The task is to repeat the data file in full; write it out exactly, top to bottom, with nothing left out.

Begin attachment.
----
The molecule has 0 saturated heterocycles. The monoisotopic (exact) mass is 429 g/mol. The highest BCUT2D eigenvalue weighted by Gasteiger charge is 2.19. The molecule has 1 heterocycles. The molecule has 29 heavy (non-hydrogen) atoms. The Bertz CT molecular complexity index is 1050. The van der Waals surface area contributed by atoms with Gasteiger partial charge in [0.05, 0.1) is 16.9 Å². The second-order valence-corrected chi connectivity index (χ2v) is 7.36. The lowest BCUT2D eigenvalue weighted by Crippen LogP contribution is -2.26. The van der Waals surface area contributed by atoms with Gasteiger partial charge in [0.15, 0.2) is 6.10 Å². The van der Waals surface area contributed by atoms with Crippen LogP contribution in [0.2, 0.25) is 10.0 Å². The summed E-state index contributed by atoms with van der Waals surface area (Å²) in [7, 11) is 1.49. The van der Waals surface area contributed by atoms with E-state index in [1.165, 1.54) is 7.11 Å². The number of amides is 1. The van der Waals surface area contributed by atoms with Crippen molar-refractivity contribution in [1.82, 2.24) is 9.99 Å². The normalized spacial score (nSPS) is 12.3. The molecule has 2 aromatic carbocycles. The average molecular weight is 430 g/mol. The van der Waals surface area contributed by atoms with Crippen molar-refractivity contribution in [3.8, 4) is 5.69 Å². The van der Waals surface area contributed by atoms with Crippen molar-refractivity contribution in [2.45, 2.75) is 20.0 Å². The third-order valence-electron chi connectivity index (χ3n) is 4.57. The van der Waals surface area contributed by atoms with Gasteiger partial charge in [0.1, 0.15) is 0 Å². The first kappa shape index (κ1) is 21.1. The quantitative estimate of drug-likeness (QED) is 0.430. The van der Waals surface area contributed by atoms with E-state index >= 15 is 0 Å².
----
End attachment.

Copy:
The molecule has 0 saturated heterocycles. The monoisotopic (exact) mass is 429 g/mol. The highest BCUT2D eigenvalue weighted by Gasteiger charge is 2.19. The molecule has 1 heterocycles. The molecule has 29 heavy (non-hydrogen) atoms. The Bertz CT molecular complexity index is 1050. The van der Waals surface area contributed by atoms with Gasteiger partial charge in [0.05, 0.1) is 16.9 Å². The second-order valence-corrected chi connectivity index (χ2v) is 7.36. The lowest BCUT2D eigenvalue weighted by Crippen LogP contribution is -2.26. The van der Waals surface area contributed by atoms with Gasteiger partial charge in [0.15, 0.2) is 6.10 Å². The van der Waals surface area contributed by atoms with Crippen LogP contribution in [0.2, 0.25) is 10.0 Å². The summed E-state index contributed by atoms with van der Waals surface area (Å²) in [7, 11) is 1.49. The van der Waals surface area contributed by atoms with E-state index in [1.165, 1.54) is 7.11 Å². The number of amides is 1. The van der Waals surface area contributed by atoms with Crippen molar-refractivity contribution in [1.82, 2.24) is 9.99 Å². The normalized spacial score (nSPS) is 12.3. The molecule has 2 aromatic carbocycles. The average molecular weight is 430 g/mol. The van der Waals surface area contributed by atoms with Crippen molar-refractivity contribution in [3.8, 4) is 5.69 Å². The van der Waals surface area contributed by atoms with Crippen molar-refractivity contribution in [2.45, 2.75) is 20.0 Å². The third-order valence-electron chi connectivity index (χ3n) is 4.57. The van der Waals surface area contributed by atoms with Gasteiger partial charge in [0.1, 0.15) is 0 Å². The first kappa shape index (κ1) is 21.1. The quantitative estimate of drug-likeness (QED) is 0.430. The van der Waals surface area contributed by atoms with E-state index >= 15 is 0 Å².